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There are many ways you can help children and their families get the care they need.
Treating your child's type 2 diabetes
Treating type 2 diabetes is an ongoing process of management and education that involves not only the child with diabetes, but also family members, and often the condition can be controlled through losing weight, improved nutrition and increased exercise and activity levels.
Through education, dietary consultation and behavior modification therapy, our team can empower you and your child to successfully manage your child's diabetes. Our registered nutritionists and dieticians will work with you to develop a meal plan based on your child's specific needs. And our diabetes nurse-educators will work with you and your family to increase your knowledge and confidence, so you can best care for your child.
After stabilizing your child, the goal of treating her for type 2 diabetes will be to keep blood-sugar levels as close to normal as possible. Your child's diabetes team will help you control her blood sugar (glucose) through:
But sometimes even these steps these aren't enough—and your child's doctor will need to prescribe oral medications and/or insulin.
What’s a healthful diet for kids with type 2 diabetes?
Proper meal-planning is very important if your child has diabetes, since the type and amount of food your child eats affects her blood sugar levels. If she eats too much, her blood sugar may go up too high. If she skips meals, her blood sugar may go too low. Good blood sugar control requires a balance of food, exercise and medication. Healthy meals include foods that contain the right amounts of carbohydrates, protein and fat.
Understanding your child's feelings and condition
Regardless of your child's age, a diagnosis of diabetes can be devastating. Your child may resist all the lifestyle changes that must come with a diagnosis of type 2 diabetes. She may experience feelings of:
If your child is a teen with diabetes, the normal challenges of the teenage years can even more intense. Teens want to belong, and being different in any way from one's peers can be emotionally stressful. She may:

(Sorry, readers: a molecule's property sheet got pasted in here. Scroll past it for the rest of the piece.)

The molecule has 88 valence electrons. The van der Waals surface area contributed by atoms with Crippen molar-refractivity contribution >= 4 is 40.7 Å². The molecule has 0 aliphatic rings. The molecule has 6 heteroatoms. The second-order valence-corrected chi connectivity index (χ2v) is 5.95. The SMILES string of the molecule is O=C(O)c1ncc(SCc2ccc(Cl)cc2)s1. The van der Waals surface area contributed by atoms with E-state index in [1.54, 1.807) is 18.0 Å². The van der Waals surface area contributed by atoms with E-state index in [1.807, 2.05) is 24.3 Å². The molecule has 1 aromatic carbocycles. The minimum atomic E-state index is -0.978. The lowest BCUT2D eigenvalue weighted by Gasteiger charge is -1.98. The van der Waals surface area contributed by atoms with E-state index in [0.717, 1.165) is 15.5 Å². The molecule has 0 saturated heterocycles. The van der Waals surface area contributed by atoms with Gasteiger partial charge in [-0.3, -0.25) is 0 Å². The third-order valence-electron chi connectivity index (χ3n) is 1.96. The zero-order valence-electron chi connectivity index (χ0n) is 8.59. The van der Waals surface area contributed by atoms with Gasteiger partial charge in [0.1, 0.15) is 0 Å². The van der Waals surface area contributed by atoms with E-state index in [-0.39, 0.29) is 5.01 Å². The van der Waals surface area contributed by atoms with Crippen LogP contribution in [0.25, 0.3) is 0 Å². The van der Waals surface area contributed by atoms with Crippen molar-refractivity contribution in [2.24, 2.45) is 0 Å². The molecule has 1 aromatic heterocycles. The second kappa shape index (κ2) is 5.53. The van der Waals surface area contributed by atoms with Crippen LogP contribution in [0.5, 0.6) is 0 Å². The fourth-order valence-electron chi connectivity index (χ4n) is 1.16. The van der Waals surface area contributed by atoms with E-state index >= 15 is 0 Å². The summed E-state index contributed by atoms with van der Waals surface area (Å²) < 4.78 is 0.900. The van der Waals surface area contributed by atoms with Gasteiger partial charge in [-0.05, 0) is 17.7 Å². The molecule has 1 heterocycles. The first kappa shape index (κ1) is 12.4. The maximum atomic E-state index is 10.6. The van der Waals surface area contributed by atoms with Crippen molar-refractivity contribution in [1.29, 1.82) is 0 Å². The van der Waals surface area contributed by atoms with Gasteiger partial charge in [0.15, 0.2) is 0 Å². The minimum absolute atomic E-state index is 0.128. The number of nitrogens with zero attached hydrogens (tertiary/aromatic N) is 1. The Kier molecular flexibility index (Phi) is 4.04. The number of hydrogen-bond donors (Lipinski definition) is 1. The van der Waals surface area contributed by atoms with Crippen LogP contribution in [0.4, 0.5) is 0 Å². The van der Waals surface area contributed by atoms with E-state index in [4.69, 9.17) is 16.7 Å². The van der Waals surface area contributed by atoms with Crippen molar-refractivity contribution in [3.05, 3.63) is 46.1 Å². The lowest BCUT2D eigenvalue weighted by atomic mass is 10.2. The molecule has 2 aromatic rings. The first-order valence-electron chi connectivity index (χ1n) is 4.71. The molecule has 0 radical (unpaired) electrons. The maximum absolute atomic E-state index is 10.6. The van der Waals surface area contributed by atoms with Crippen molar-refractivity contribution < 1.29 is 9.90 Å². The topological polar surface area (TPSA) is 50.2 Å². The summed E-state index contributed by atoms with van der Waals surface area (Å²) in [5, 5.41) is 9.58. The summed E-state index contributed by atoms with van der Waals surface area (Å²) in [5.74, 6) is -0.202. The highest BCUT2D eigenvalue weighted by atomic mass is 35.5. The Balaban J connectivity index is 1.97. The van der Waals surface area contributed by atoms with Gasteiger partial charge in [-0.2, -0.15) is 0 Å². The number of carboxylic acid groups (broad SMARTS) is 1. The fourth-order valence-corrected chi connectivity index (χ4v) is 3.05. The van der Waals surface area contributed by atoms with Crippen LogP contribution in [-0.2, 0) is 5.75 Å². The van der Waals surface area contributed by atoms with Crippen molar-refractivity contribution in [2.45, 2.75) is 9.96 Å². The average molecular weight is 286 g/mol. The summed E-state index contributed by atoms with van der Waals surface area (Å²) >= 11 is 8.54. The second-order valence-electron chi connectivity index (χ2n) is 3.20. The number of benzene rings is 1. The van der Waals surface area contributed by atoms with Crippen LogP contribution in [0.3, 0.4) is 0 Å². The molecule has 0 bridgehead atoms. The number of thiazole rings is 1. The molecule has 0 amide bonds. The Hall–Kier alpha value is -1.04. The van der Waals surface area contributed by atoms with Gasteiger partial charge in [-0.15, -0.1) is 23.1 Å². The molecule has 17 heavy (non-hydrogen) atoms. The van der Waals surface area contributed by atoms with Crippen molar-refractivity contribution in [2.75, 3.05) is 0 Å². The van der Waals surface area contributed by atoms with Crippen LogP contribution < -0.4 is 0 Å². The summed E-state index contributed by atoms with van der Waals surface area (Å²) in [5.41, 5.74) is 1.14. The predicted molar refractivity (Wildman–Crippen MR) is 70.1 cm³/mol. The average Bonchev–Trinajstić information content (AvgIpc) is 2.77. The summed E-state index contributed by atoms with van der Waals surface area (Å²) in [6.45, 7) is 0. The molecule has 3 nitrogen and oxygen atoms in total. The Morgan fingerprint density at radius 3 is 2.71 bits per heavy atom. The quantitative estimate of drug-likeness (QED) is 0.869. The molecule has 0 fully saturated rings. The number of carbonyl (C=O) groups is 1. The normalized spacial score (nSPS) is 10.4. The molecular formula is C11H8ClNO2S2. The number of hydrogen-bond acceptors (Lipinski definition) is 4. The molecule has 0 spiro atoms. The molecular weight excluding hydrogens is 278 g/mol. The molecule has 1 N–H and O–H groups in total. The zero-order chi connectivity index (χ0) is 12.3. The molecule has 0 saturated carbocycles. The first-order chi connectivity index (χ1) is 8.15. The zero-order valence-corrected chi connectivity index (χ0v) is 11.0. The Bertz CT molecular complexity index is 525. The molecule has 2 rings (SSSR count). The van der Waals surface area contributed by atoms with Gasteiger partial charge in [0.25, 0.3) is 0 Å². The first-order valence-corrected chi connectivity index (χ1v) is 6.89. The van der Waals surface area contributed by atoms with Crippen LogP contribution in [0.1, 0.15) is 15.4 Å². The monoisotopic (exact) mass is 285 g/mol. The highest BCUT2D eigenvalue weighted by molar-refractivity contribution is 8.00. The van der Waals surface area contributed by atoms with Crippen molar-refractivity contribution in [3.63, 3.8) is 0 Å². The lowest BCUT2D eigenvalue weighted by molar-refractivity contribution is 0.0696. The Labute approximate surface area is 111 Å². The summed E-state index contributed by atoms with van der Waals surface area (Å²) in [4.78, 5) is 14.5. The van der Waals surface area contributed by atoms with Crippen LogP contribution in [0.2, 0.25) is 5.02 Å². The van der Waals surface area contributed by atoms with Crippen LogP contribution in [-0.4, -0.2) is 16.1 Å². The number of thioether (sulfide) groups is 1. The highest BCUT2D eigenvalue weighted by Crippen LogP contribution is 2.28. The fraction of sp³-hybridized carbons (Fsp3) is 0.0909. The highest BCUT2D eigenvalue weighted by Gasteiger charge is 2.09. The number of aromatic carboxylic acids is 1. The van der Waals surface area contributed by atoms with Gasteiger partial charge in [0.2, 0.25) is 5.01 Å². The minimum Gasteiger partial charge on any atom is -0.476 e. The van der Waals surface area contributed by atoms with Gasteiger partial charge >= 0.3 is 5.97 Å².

Blood sugar control is especially hard during adolescence. Researchers believe the growth hormone produced during adolescence that stimulates bone and muscle growth may also act as an anti-insulin agent. Blood sugar levels become harder to control—resulting in blood sugar levels that swing from too low to too high. This lack of control over blood sugar levels can be very frustrating for your teen.
Family interdependence is the key
Although a child who's diagnosed with type 2 diabetes needs supervised medical care, the ideal relationship between parents and child is one of interdependence—with family members working together as a team—especially with a healthful diet—to help the child live normally and happily. With your encouragement and our diabetes team's guidance, your child will learn how to take care of her diabetes—and her increasing independence will improve her self-esteem.
Work together towards prevention
Your child may be able to prevent or delay type 2 diabetes by eliminating or reducing her risk factors—particularly by losing weight and increasing exercise. The Type 2 Diabetes Program at Children's can work with you and your child to develop a plan for this. Your child's diabetes team is committed to helping you control and manage her type 2 diabetes—so your whole family can thrive.
We are grateful to have been ranked #1 on U.S. News & World Report's list of the best children's hospitals in the nation for the third year in a row, an honor we could not have achieved without the patients and families who inspire us to do our very best for them. Thanks to you, Boston Children's is a place where we can write the greatest children's stories ever told.”